The Necromancers eBook

This eBook from the Gutenberg Project consists of approximately 237 pages of information about The Necromancers.

II

The table, a small, round rosewood one, stood, bare of any cloth, upon the hearthrug.  The two ladies sat, motionless statues once more, upon the side furthest from the fire, with their hands resting lightly upon the surface.  Laurie sat on one side and the medium on the other.  Mr. Vincent had received his paper and pencil almost immediately, and now sat resting his right hand with the pencil upon the paper as if to write, his left hand upon his knee as he sat, turned away slightly from the center.

Laurie looked at him closely....

And now he began to be aware of a certain quite indefinable change in the face at which he looked.  The eyes were open—­no, it was not in them that the change lay, nor in the lines about the mouth, so far as he could see them, nor in any detail, anywhere.  Neither was it the face of a dreamer or a sleepwalker, or of the dead, when the lines disappear and life retires.  It was a living, conscious face, yet it was changed.  The lips were slightly parted, and the breath came evenly between them.  It was more like the face of one lost in deep, absorbed, introspective thought.  Laurie decided that this was the explanation.

He looked at the hand on the paper—­well shaped, brownish, capable—­perfectly motionless, the pencil held lightly between the finger and thumb.

Then he glanced up at the two ladies.

They too were perfectly motionless, but there was no change in them.  The eyes of both were downcast, fixed steadily upon the paper.  And as he looked he saw Lady Laura begin to lift her lids slowly as if to glance at him.  He looked himself upon the paper and the motionless fingers.

He was astonished at the speed with which the situation had developed.  Five minutes ago he had been listening to talk, and joining in it.  The clergyman had been here; he himself had been sitting a yard further back.  Now they sat here as if they had sat for an hour.  It seemed that the progress of events had stopped....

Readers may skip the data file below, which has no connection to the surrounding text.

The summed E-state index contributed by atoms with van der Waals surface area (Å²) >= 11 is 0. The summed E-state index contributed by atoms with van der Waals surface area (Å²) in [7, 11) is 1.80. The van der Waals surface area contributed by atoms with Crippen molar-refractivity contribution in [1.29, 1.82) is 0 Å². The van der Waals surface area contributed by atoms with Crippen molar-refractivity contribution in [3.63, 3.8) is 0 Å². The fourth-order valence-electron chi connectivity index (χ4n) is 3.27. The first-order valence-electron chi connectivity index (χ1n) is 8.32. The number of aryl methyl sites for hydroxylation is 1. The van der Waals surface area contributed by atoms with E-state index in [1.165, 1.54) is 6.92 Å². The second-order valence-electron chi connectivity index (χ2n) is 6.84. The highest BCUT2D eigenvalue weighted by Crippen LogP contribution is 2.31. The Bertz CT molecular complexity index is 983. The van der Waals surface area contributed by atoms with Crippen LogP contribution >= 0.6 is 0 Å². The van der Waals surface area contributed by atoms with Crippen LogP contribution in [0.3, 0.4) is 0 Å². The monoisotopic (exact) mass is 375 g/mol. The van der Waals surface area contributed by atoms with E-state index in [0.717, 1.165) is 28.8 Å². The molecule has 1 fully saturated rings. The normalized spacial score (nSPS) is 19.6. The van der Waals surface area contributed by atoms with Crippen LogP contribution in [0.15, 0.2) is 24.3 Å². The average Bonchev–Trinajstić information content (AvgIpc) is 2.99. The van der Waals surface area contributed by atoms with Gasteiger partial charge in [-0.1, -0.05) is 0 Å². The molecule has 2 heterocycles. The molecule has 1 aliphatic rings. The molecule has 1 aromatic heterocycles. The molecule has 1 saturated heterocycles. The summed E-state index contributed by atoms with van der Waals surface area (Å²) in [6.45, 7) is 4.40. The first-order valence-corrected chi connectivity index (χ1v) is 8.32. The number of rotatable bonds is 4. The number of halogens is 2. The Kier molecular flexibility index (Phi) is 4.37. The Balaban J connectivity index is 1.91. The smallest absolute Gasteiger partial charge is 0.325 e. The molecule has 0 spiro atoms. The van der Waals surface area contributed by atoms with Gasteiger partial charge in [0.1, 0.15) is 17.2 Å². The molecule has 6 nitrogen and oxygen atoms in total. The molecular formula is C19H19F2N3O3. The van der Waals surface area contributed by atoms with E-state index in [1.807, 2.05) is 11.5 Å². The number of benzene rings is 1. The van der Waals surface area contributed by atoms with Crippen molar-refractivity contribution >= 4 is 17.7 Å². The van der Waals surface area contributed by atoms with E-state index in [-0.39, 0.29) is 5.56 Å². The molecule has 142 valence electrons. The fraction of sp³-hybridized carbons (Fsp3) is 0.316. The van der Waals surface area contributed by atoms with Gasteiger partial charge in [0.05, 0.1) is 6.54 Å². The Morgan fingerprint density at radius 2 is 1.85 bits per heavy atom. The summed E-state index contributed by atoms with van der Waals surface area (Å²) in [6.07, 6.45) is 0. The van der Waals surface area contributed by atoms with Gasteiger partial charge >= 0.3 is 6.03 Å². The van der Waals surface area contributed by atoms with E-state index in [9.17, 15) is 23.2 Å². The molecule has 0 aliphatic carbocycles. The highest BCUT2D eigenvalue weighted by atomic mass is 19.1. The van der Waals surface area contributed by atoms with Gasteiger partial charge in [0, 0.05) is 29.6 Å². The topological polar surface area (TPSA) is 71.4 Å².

Then he began to listen for the sounds of the world outside, for within here it seemed as if a silence of a very strange quality had suddenly descended and enveloped them.  It was as if a section—­that place in which he sat—­had been cut out of time and space.  It was apart here, it was different altogether....

He began to be intensely and minutely conscious of the world outside—­so entirely conscious that he lost all perception of that at which he stared; whether it was the paper, or the strong, motionless hand, or the introspective face, he was afterwards unaware.  But he heard all the quiet roar of the London evening, and was able to distinguish even the note of each instrument that helped to make up that untiring, inconclusive orchestra.  Far away to the northwards sounded a great thoroughfare, the rolling of wheels, a myriad hoofs, the pulse of motor vehicles, and the cries of street boys; upon all these his attention dwelt as they came up through the outward windows into that dead silent, lamp-lit room of which he had lost consciousness.  Again a hansom came up the street, with the rap of hoofs, the swish of a whip, the wintry jingle of bells....

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The Necromancers from Project Gutenberg. Public domain.
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